Soybeans across Iowa are beginning to flower. The growing season thus far in 2010 has been wet, or rather very wet. Ponds have sprung up in fields across the state, and Iowa resembles Minnesota!
Diseases prevalent in soybean fields include brown spot in the lower canopy and bacterial blight in the upper canopy. "It is common to see both diseases on soybeans at this stage of the growing season, particularly with the weather we have been having," says Alison Robertson, Iowa State University Extension plant pathologist. "Brown spot severity increases with increasing periods of leaf wetness. Infection by the bacterial blight pathogen is favored by heavy rains."
Do you need to do anything to manage these diseases?
"No, not yet," she says. "As we get into summer and temperatures rise, bacterial blight should become less prevalent since it is more of a cool season disease. If frequent rains continue, however, brown spot could become an issue. When brown spot occurs predominantly in the lower canopy, it does not affect yield; however, when it moves into mid-canopy before the end of pod fill, it can reduce yield. Under such conditions, an application of fungicide may be warranted."
If Iowa returns to "normal" rainfall, deciding whether to spray a fungicide will be trickier. Robertson and her colleagues at ISU recently summarized data collected from more than 800 fungicide trials (small plot research from ISU and on-farm research from the Iowa Soybean Association's On-Farm Research Network and the ISU Corn and Soybean Initiative) conducted in Iowa between 2006 and 2009.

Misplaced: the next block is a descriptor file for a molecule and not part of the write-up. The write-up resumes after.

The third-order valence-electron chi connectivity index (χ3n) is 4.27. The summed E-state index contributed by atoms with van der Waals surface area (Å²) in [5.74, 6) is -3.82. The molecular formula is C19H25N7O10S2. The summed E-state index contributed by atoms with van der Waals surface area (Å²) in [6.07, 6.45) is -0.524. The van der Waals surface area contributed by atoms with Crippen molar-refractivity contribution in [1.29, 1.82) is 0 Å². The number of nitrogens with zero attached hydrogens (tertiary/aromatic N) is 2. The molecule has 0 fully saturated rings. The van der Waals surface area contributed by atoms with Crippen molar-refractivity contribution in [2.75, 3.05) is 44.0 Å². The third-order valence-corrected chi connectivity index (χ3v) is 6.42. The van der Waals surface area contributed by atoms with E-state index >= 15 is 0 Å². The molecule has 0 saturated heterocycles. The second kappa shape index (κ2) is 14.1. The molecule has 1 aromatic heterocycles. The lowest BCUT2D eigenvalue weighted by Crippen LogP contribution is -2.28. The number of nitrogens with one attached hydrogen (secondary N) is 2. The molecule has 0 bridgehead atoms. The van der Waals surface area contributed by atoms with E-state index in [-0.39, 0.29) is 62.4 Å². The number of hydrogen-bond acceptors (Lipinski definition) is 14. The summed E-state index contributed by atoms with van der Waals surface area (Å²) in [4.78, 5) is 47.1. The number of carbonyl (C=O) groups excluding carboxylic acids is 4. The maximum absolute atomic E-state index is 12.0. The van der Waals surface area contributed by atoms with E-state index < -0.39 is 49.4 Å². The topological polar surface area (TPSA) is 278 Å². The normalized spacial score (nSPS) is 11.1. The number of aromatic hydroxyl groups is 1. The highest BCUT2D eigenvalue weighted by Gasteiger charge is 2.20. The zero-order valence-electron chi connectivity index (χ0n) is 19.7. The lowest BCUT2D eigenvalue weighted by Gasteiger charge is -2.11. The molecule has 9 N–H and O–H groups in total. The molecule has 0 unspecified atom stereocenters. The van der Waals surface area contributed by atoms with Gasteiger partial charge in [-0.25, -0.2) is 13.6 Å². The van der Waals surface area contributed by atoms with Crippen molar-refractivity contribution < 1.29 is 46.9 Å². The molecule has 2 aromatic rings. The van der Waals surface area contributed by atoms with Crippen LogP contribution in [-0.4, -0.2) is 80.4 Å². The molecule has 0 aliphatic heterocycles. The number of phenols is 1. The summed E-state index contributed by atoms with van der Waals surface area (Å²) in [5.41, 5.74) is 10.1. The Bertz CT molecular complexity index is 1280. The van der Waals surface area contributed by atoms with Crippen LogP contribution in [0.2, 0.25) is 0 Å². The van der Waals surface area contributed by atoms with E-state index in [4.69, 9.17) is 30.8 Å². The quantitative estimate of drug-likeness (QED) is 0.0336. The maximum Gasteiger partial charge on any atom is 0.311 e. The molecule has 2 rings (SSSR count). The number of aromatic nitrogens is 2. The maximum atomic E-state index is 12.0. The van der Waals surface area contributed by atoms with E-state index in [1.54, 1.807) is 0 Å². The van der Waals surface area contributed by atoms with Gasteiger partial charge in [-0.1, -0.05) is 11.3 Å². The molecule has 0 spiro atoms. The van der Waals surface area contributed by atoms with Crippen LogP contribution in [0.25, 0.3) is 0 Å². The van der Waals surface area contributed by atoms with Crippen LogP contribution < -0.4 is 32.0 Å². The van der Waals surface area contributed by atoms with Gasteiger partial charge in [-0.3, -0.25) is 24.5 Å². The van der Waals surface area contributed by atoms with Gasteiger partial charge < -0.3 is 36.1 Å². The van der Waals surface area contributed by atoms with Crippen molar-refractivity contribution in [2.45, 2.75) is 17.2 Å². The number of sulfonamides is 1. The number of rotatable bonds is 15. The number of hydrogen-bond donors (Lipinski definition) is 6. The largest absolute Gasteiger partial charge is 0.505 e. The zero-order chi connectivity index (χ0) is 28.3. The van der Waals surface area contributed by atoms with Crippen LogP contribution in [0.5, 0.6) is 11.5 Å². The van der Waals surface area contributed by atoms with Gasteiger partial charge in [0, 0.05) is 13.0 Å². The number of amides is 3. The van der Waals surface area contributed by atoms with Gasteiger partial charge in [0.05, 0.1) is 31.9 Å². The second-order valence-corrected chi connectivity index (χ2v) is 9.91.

The mean yield increase across all trials was 2.2 bushels per acre. Where disease data was collected (225 treatments), yield response was greater when disease severity (brown spot, frog eye leaf spot, Cercospora leaf blight or downy mildew) was greater than 5% at R5. Higher yield response occurred with applications at growth stage R3, followed by applications at R2, then at R1.
Watch fields where you've had foliar disease problems previously
Based on this summary of the field test results, what advice can Robertson offer? "First, I think it is important to scout," she says. "Target those soybean fields where you have had foliar disease problems in the past. Talk with seed dealers about the soybean varieties you are growing to determine if they may be susceptible to one or more foliar diseases. Also, you need to consider the cost of fungicide plus application, and the price of grain."
Some soybean growers have great success with using foliar fungicides in Iowa. Others are disappointed. "I guess this should not be a surprise," says Robertson. "Specialty crop growers (apples, grapes, etc) may make up to 10 fungicide applications in one season; yet they continue to tinker with their fungicide regimes. If you are applying a fungicide, our advice is to pay close attention to details to begin to determine when fungicides will work on your farm."
Details such as disease presence, weather conditions during certain times of the year, other pests present, date of canopy closure, etc., can be the beginning of developing your own personal database. "Over a period of time," she notes, "you can develop and use your own data to help make fungicide decisions for your fields and your growing conditions."